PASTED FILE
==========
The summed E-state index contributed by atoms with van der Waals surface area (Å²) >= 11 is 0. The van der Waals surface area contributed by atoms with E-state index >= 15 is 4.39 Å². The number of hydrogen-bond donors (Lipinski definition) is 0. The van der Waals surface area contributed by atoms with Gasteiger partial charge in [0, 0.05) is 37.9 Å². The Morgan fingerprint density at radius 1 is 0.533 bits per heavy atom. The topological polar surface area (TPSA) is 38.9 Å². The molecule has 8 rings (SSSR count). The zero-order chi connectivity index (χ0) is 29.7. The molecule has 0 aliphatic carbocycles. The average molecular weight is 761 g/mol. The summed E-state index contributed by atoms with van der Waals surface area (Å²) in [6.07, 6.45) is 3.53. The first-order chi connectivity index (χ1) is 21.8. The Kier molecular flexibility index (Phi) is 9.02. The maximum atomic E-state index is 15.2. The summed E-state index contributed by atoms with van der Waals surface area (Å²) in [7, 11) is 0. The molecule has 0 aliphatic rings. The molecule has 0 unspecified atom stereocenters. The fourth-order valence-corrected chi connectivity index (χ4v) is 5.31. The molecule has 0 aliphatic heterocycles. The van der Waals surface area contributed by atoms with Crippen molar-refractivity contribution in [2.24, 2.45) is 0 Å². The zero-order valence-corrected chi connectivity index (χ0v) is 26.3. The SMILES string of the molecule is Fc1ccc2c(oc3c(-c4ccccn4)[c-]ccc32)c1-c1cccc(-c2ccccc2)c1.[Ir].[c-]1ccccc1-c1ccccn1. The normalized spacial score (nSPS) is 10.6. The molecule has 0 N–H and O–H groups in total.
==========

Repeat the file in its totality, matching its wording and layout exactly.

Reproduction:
The summed E-state index contributed by atoms with van der Waals surface area (Å²) >= 11 is 0. The van der Waals surface area contributed by atoms with E-state index >= 15 is 4.39 Å². The number of hydrogen-bond donors (Lipinski definition) is 0. The van der Waals surface area contributed by atoms with Gasteiger partial charge in [0, 0.05) is 37.9 Å². The Morgan fingerprint density at radius 1 is 0.533 bits per heavy atom. The topological polar surface area (TPSA) is 38.9 Å². The molecule has 8 rings (SSSR count). The zero-order chi connectivity index (χ0) is 29.7. The molecule has 0 aliphatic carbocycles. The average molecular weight is 761 g/mol. The summed E-state index contributed by atoms with van der Waals surface area (Å²) in [6.07, 6.45) is 3.53. The first-order chi connectivity index (χ1) is 21.8. The Kier molecular flexibility index (Phi) is 9.02. The maximum atomic E-state index is 15.2. The summed E-state index contributed by atoms with van der Waals surface area (Å²) in [7, 11) is 0. The molecule has 0 aliphatic rings. The molecule has 0 unspecified atom stereocenters. The fourth-order valence-corrected chi connectivity index (χ4v) is 5.31. The molecule has 0 aliphatic heterocycles. The van der Waals surface area contributed by atoms with Crippen molar-refractivity contribution in [2.24, 2.45) is 0 Å². The zero-order valence-corrected chi connectivity index (χ0v) is 26.3. The SMILES string of the molecule is Fc1ccc2c(oc3c(-c4ccccn4)[c-]ccc32)c1-c1cccc(-c2ccccc2)c1.[Ir].[c-]1ccccc1-c1ccccn1. The normalized spacial score (nSPS) is 10.6. The molecule has 0 N–H and O–H groups in total.